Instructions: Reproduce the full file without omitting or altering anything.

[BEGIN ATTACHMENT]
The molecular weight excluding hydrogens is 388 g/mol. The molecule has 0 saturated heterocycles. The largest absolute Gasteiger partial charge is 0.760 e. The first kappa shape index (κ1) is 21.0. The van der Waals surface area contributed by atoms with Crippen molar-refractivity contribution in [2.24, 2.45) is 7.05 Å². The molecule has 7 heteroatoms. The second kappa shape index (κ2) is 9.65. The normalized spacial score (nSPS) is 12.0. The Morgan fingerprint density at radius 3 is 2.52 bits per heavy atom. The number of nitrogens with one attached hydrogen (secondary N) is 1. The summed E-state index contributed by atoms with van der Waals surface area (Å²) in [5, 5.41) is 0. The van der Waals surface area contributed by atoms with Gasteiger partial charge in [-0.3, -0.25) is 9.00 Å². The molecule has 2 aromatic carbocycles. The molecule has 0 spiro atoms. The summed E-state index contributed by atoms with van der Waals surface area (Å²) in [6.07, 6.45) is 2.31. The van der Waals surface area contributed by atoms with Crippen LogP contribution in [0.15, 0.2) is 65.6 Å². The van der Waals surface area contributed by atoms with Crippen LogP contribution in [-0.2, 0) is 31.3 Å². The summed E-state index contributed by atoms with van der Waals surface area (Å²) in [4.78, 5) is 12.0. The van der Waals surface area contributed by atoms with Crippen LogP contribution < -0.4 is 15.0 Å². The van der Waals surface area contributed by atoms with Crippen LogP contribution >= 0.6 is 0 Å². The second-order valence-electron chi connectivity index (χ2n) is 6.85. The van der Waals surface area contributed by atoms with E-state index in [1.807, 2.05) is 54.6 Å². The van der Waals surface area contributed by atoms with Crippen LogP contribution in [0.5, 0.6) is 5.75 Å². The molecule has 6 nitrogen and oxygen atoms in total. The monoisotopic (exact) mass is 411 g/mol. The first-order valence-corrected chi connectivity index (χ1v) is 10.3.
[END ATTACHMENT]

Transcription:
The molecular weight excluding hydrogens is 388 g/mol. The molecule has 0 saturated heterocycles. The largest absolute Gasteiger partial charge is 0.760 e. The first kappa shape index (κ1) is 21.0. The van der Waals surface area contributed by atoms with Crippen molar-refractivity contribution in [2.24, 2.45) is 7.05 Å². The molecule has 7 heteroatoms. The second kappa shape index (κ2) is 9.65. The normalized spacial score (nSPS) is 12.0. The Morgan fingerprint density at radius 3 is 2.52 bits per heavy atom. The number of nitrogens with one attached hydrogen (secondary N) is 1. The summed E-state index contributed by atoms with van der Waals surface area (Å²) in [5, 5.41) is 0. The van der Waals surface area contributed by atoms with Gasteiger partial charge in [-0.3, -0.25) is 9.00 Å². The molecule has 2 aromatic carbocycles. The molecule has 0 spiro atoms. The summed E-state index contributed by atoms with van der Waals surface area (Å²) in [6.07, 6.45) is 2.31. The van der Waals surface area contributed by atoms with Crippen LogP contribution in [0.15, 0.2) is 65.6 Å². The van der Waals surface area contributed by atoms with Crippen LogP contribution in [-0.2, 0) is 31.3 Å². The summed E-state index contributed by atoms with van der Waals surface area (Å²) in [4.78, 5) is 12.0. The van der Waals surface area contributed by atoms with Crippen LogP contribution < -0.4 is 15.0 Å². The van der Waals surface area contributed by atoms with Crippen LogP contribution >= 0.6 is 0 Å². The second-order valence-electron chi connectivity index (χ2n) is 6.85. The van der Waals surface area contributed by atoms with E-state index in [1.807, 2.05) is 54.6 Å². The van der Waals surface area contributed by atoms with Crippen LogP contribution in [0.5, 0.6) is 5.75 Å². The molecule has 6 nitrogen and oxygen atoms in total. The monoisotopic (exact) mass is 411 g/mol. The first-order valence-corrected chi connectivity index (χ1v) is 10.3.